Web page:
To educate a man in mind and not in morals is to educate a menace to society. -Theodore Roosevelt

Wildlife Caught on Camera - Volume 5

With a mix of apex predators, big game, migratory songbirds, and a wide variety of small woodland creatures, the Boone and Crockett Club’s Theodore Roosevelt Memorial (TRM) Ranch is a true wildlife cornucopia. Located on Montana’s Rocky Mountain Front, the TRM is a place of research and instruction. It’s where managers integrate livestock with wildlife conservation, which is integral to the economic viability of private and adjacent public lands. 

The ranch has dozens of wildlife trail cams set in key locations. Those cameras take thousands of shots every year. The incredibly meticulous job of choosing the best photos falls to Ph.D. candidate and Boone and Crockett Fellow at the University of Montana Chris Hansen. Check out the highlights below. 

Want to see more wildlife in action? Six of the ten images have video available!

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1 of 10—Mountain Lion (Puma concolor) 

Mountain lions don’t form prides like African lions. Rather, this group is likely a couple of large sub-adults hanging with mom until they reach maturity. In any case, it’s not something you want to stumble into on your morning jog.



2 of 10—Coyote (Canis latrans) and Wolf (Canis Lupus)

In these shots, both a coyote (top) and a wolf pose in nearly the exact same spot. We didn’t ask them to do that, but since they did let’s take the chance to compare the two. The wolf is obviously much larger, but check out their facial profiles. The ‘yote has a narrow sleek snout with pointed ears, and the wolf is stubby and chubby.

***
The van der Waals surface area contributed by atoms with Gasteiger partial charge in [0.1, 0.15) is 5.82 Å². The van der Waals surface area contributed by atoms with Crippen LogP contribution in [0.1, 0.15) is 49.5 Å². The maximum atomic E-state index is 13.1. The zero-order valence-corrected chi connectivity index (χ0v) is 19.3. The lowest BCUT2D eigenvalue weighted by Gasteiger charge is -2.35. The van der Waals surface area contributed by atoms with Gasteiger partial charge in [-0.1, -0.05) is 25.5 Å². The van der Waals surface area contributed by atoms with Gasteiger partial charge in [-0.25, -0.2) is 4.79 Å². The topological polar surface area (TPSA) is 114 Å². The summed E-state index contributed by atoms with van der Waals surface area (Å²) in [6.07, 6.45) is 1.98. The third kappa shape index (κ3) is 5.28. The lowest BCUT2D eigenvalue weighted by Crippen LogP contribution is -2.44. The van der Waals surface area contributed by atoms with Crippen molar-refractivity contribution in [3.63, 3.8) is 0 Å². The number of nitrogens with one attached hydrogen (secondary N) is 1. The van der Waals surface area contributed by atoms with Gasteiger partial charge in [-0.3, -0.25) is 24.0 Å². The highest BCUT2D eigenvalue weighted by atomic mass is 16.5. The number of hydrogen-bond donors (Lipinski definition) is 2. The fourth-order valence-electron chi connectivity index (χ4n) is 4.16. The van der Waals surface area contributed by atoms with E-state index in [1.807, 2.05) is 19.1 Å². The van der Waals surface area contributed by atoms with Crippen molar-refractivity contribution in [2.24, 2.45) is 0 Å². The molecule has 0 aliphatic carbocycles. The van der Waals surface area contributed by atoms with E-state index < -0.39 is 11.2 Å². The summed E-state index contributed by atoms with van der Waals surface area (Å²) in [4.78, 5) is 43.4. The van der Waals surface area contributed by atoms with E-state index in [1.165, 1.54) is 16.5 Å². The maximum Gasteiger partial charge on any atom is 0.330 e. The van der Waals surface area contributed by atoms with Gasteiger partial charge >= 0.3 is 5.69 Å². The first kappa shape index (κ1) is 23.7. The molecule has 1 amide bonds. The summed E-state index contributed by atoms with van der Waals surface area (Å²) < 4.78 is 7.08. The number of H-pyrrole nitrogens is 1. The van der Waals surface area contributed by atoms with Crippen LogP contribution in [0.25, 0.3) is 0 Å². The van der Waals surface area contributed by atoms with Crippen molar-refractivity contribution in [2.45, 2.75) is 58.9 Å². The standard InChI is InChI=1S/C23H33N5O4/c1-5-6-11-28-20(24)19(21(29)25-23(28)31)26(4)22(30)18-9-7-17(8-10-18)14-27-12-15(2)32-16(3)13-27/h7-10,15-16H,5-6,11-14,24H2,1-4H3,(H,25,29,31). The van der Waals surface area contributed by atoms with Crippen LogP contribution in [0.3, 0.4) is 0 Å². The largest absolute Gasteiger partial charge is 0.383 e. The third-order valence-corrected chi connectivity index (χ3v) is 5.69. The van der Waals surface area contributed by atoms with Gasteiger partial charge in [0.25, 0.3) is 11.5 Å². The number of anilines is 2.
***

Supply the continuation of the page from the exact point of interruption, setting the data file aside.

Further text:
3 of 10—Mule Deer (Odocoileus hemionus)

A nice mule deer buck waits until just after sunset to prowl the hills for ladies. The full moon in the distance is a nice touch. 

Watch Video



4 of 10—Whitetail Deer (Odocoileus virginianus)

Even though this young whitetail buck forgot its cape at the treeline, it’s still able to easily clear this fence. 



5 of 10— Grizzly Bear (Ursus arctos horribilis)

Early one morning last fall, this grizzly needed to scratch an itch and leave a little scent behind on the rub tree. Watch until the very end as the it cuddles with the branches. 

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6 of 10—Wolf (Canis Lupus)

In his classic, A Sand County Almanac, Boone and Crockett Club member Aldo Leopold famously wrote,“We reached the old wolf in time to watch a fierce green fire dying in her eyes. I realized then, and have known ever since, that there was something new to me in those eyes—something known only to her and to the mountain.” Well, this wolf is very much still alive, on the mountain, and curious about trail cams. 



7 of 10—Whitetail deer (Odocoileus virginianus)

This whitetail is hardly camera shy. Watch as it decides to take a rest after a long morning of chasing does. 

Watch Video



8 of 10—Mountain lion (Puma concolor) 

Nope, nothing to see here. Just a really big lion out for an early morning stroll in the dark. 



9 of 10—Snowshoe hare (Lepus americanus)

Even though this little guy blends in pretty well, there are plenty of hungry carnivores out there looking for a fresh snack—especially in the frigid temps of December. 

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10 of 10—Grizzly bear (Ursus arctos horribilis)

Ever wondered how all that fur gets stuck on a barbed wire fence? Of course you have, and now you have your answer. 

Watch Video

All images and associated video © 2021-2022 The University of Montana

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"The wildlife and its habitat cannot speak. So we must and we will."

-Theodore Roosevelt